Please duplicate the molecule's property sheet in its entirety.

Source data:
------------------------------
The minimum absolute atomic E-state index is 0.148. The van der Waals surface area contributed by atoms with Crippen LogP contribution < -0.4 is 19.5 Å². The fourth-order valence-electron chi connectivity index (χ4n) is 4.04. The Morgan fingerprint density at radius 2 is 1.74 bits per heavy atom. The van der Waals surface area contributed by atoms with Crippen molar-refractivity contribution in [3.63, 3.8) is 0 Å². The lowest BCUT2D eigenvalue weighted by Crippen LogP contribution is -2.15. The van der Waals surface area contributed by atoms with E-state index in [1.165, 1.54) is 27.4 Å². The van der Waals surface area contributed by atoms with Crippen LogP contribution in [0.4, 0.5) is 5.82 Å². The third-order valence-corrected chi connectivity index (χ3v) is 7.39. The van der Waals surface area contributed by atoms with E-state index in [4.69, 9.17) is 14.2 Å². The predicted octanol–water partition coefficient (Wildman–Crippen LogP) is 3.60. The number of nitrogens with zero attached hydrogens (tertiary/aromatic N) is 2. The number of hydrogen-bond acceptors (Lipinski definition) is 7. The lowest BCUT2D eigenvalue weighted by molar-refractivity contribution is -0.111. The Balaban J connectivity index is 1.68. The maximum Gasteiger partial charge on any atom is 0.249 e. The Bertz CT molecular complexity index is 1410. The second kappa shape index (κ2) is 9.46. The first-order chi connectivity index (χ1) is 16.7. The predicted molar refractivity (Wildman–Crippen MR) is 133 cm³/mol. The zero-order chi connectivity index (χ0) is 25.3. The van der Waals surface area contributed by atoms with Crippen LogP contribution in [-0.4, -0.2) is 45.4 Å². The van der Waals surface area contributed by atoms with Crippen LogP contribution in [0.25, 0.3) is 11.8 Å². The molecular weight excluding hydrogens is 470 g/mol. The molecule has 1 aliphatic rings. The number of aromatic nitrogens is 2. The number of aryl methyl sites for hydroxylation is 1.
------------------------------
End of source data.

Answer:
The minimum absolute atomic E-state index is 0.148. The van der Waals surface area contributed by atoms with Crippen LogP contribution < -0.4 is 19.5 Å². The fourth-order valence-electron chi connectivity index (χ4n) is 4.04. The Morgan fingerprint density at radius 2 is 1.74 bits per heavy atom. The van der Waals surface area contributed by atoms with Crippen molar-refractivity contribution in [3.63, 3.8) is 0 Å². The lowest BCUT2D eigenvalue weighted by Crippen LogP contribution is -2.15. The van der Waals surface area contributed by atoms with E-state index in [1.165, 1.54) is 27.4 Å². The van der Waals surface area contributed by atoms with Crippen LogP contribution in [0.4, 0.5) is 5.82 Å². The third-order valence-corrected chi connectivity index (χ3v) is 7.39. The van der Waals surface area contributed by atoms with E-state index in [4.69, 9.17) is 14.2 Å². The predicted octanol–water partition coefficient (Wildman–Crippen LogP) is 3.60. The number of nitrogens with zero attached hydrogens (tertiary/aromatic N) is 2. The number of hydrogen-bond acceptors (Lipinski definition) is 7. The lowest BCUT2D eigenvalue weighted by molar-refractivity contribution is -0.111. The Balaban J connectivity index is 1.68. The maximum Gasteiger partial charge on any atom is 0.249 e. The Bertz CT molecular complexity index is 1410. The second kappa shape index (κ2) is 9.46. The first-order chi connectivity index (χ1) is 16.7. The predicted molar refractivity (Wildman–Crippen MR) is 133 cm³/mol. The zero-order chi connectivity index (χ0) is 25.3. The van der Waals surface area contributed by atoms with Crippen LogP contribution in [-0.4, -0.2) is 45.4 Å². The van der Waals surface area contributed by atoms with Crippen LogP contribution in [0.25, 0.3) is 11.8 Å². The molecular weight excluding hydrogens is 470 g/mol. The molecule has 1 aliphatic rings. The number of aromatic nitrogens is 2. The number of aryl methyl sites for hydroxylation is 1.